Intended for healthcare professionals

Practice Rational Testing

Interpreting and investigating proteinuria

BMJ 2012; 344 doi: (Published 05 April 2012) Cite this as: BMJ 2012;344:e2339
  1. Oliver T Browne, medical student,
  2. Sunil Bhandari, consultant nephrologist
  1. 1Department of Renal Medicine, Hull and East Yorkshire Hospitals NHS Trust and Hull York Medical School, Kingston upon Hull HU3 2JZ, UK
  1. Correspondence to: S Bhandari sunil.bhandari{at}
  • Accepted 29 December 2011

Testing for and investigating proteinuria in adults with or without specific symptoms needs careful evaluation

A 46 year old woman who had been treated for an uncomplicated E coli urinary tract infection three weeks previously returns to check her urine, as advised by her GP, since her initial urine dipstick test showed traces of protein, blood, leucocytes, and nitrites. She is a lawyer with no important medical history or previous urinary infections. She has recently taken a non-steroidal anti-inflammatory drug (NSAID) for menstrual pain. She has had no recent urinary symptoms or episodes of visible haematuria. There is no family history of renal disease, hypertension, or diabetes, and she is not pregnant.

On physical examination, her blood pressure is 144/82 mm Hg, and there is no oedema. However, the urine dipstick test shows ++ result for protein but no blood (see box 1 for glossary of terms).

Box1: Glossary of terms

Persistent proteinuria

The presence of dipstick positive proteinuria in two or more consecutive urine samples over a one to two week period. A previous urinary tract infection may theoretically affect the test, from the presence of leucocytes or alkalinisation of the urine leading to a false positive result for proteinuria. If the evidence is weak, the test should be repeated about two weeks later to check for persistent proteinuria. Repeat tests are more reliable for detecting renal pathology as they reduce the likelihood of transient proteinuria from exercise, stress, or fever.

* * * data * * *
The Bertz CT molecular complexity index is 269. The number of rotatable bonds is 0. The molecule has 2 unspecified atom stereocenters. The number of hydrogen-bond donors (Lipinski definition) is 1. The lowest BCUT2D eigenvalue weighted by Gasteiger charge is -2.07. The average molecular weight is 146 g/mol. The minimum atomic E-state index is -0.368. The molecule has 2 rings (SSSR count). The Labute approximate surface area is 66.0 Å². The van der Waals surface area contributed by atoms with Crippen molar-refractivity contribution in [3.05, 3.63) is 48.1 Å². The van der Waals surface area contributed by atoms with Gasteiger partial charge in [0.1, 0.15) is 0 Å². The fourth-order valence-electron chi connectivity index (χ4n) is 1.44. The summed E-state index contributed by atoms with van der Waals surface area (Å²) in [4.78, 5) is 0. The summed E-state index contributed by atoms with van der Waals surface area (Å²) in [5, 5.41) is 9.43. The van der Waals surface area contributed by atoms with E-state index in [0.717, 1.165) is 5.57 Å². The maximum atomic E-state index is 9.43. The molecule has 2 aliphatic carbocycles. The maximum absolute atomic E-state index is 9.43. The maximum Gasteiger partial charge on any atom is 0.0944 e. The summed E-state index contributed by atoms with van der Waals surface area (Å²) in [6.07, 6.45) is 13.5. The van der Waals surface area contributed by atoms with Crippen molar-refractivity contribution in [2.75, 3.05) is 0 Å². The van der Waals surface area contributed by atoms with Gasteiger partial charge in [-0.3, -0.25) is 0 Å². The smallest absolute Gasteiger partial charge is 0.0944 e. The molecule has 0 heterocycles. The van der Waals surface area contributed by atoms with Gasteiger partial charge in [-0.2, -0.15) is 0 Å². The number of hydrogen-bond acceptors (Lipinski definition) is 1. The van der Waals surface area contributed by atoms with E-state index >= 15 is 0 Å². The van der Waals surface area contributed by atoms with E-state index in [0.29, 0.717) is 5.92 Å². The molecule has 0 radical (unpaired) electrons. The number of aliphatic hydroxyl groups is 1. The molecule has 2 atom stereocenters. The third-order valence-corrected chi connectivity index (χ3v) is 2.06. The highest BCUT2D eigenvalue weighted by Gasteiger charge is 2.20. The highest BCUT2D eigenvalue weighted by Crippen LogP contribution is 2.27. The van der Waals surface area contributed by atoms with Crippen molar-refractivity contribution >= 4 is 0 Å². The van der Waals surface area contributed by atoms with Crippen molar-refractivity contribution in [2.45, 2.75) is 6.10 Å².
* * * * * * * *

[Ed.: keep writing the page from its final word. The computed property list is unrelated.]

Postural proteinuria

This is rare in people over 30 years old. Usually it is manifest only when a person stands erect for long periods and disappears on lying down. The diagnosis is made by collecting split urine specimens for comparison. The daytime specimen typically has an increased concentration of protein, whereas a night time specimen has a normal concentration.

Proteinuria and albuminuria

These are an abnormal presence of protein …

View Full Text

Log in

Log in through your institution


* For online subscription